Electronegativity and Bond Polarity Example Problem

Determining Covalent or Ionic Bonds

Nitrogen molecule
Nitrogen molecule. Getty Images/PASIEKA

This example problem demonstrates how to use electronegativity to determine bond polarity and whether or not a bond is more covalent or more ionic.


Rank the following bonds in order from most covalent to most ionic.

a. Na-Cl
b. Li-H
c. H-C
d. H-F
e. Rb-O

Electronegativity values
Na = 0.9, Cl = 3.0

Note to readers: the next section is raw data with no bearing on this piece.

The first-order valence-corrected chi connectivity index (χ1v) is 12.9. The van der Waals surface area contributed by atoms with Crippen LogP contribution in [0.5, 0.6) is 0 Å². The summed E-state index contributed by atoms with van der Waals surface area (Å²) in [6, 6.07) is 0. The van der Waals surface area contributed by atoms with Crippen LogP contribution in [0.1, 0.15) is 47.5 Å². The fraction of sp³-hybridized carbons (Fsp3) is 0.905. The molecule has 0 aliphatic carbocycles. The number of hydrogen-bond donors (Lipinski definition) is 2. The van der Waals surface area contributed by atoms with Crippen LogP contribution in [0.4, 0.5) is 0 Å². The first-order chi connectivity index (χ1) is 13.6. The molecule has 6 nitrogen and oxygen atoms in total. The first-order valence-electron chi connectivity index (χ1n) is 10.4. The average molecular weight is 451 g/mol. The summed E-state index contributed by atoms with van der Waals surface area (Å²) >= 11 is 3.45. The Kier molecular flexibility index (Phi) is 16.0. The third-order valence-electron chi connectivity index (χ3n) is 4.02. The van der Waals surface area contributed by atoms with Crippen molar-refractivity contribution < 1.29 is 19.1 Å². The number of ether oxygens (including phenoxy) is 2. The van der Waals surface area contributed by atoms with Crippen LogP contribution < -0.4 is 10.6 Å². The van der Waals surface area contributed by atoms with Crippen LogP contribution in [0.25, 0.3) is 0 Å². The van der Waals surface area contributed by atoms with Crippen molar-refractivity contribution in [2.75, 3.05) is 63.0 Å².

Li = 1.0, H = 2.1
C = 2.5, F = 4.0
Rb = 0.8, O = 3.5


The bond polarity, δ can be used to determine if a bond is more covalent or more ionic. Covalent bonds are not typically polar bonds so the smaller the δ value, the more covalent the bond. The reverse is true for ionic bonds, the greater the δ value, the more ionic the bond.

δ calculated by subtracting the electronegativities of the atoms in the bond. For this example, we are more concerned with the magnitude of the δ value, so the smaller electronegativity is subtracted from the larger electronegativity.

a. Na-Cl:
δ = 3.0-0.9 = 2.1
b. Li-H:
δ = 2.1-1.0 = 1.1
c. H-C:
δ = 2.5-2.1 = 0.4
d. H-F:
δ = 4.0-2.1 = 1.9
e. Rb-O:
δ = 3.5-0.8 = 2.7


Ranking the molecule's bonds from most covalent to most ionic shows

H-C > Li-H > H-F > Na-Cl > Rb-O